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What does it mean to be a graduate?

Session 1
Matthew Riggan — The Workshop School

What should it mean to graduate from high school? What type of work should it require? How will we know when students have gotten over the bar? To whom should it matter?

In this conversation, I am going to convince you that high school graduation requirements are the Most Interesting Topic in the World.

The conversation will be both philosophical and practical. To imagine a graduate is to define what we want from schools themselves. But it's also to get into questions of what can be taught and learned, what work should look like, and how performance and progress should be measured.

This is not a hypothetical conversation. In Philadelphia and elsewhere, the opportunity to fundamentally rethink graduation requirements (and thus the high school experience itself) has never been greater. Changing the yardstick we use to define and measure graduates (and thus schools) can open the door to whole new ways of designing secondary education experiences.

We'll begin with the big ideas, but quickly transition to ideas and examples of what they look like in practice. Think a high school graduate should be an informed citizen? Awesome! How do you think they should demonstrate that? (Hint: THE ANSWER IS NOT A CIVICS EXAM.)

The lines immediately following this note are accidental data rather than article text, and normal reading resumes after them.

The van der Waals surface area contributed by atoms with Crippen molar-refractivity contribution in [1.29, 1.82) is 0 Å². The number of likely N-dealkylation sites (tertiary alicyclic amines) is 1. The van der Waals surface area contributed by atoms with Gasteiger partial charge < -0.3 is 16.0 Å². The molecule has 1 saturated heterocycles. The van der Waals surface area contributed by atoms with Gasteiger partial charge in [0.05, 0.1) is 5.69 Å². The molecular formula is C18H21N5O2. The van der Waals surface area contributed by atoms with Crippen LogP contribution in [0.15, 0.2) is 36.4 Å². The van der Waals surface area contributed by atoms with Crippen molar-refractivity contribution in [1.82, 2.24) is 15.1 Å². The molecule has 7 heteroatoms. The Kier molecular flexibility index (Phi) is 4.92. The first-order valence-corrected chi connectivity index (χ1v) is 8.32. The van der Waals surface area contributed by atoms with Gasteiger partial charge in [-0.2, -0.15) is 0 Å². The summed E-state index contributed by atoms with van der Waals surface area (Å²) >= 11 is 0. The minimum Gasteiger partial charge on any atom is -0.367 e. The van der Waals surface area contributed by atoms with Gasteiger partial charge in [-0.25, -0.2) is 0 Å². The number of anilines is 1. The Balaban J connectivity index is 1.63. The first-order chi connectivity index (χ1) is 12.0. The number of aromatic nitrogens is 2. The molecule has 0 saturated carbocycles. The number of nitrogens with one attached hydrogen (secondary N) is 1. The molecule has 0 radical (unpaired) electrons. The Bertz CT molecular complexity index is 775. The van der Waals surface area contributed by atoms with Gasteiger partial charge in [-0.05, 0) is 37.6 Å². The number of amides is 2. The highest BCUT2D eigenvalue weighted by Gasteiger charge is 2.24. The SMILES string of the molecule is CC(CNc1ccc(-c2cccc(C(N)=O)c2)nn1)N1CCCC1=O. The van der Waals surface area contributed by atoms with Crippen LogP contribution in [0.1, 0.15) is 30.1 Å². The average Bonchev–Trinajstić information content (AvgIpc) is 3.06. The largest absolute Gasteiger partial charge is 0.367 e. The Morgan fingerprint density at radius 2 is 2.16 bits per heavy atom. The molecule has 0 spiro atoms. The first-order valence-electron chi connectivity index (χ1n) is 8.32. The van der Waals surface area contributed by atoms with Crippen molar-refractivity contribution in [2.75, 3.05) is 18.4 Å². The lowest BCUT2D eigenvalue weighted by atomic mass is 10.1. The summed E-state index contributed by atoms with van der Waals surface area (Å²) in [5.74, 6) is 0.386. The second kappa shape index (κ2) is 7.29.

By the end of our conversation, I hope you'll have had the chance to step back and think big, but also developed a sense of the possibilities for real, tangible change in the schools or systems in which you work.

Conversational Practice

This conversation will be part soul searching, part freewheeling discussion (with active participation for the brilliant introverts among us), part brain dump, and part design workshop. I hope you'll bring your ideas, insights, tools and tricks, wisdom and experience to our collective work.

Once we get clear about the important or essential qualities we're looking for in our high school graduates, we'll get a head start on framing out how we'd operationalize those things in our reimagined requirements. We'll use existing tools and practices where we can, and dream up new ones where we need to.

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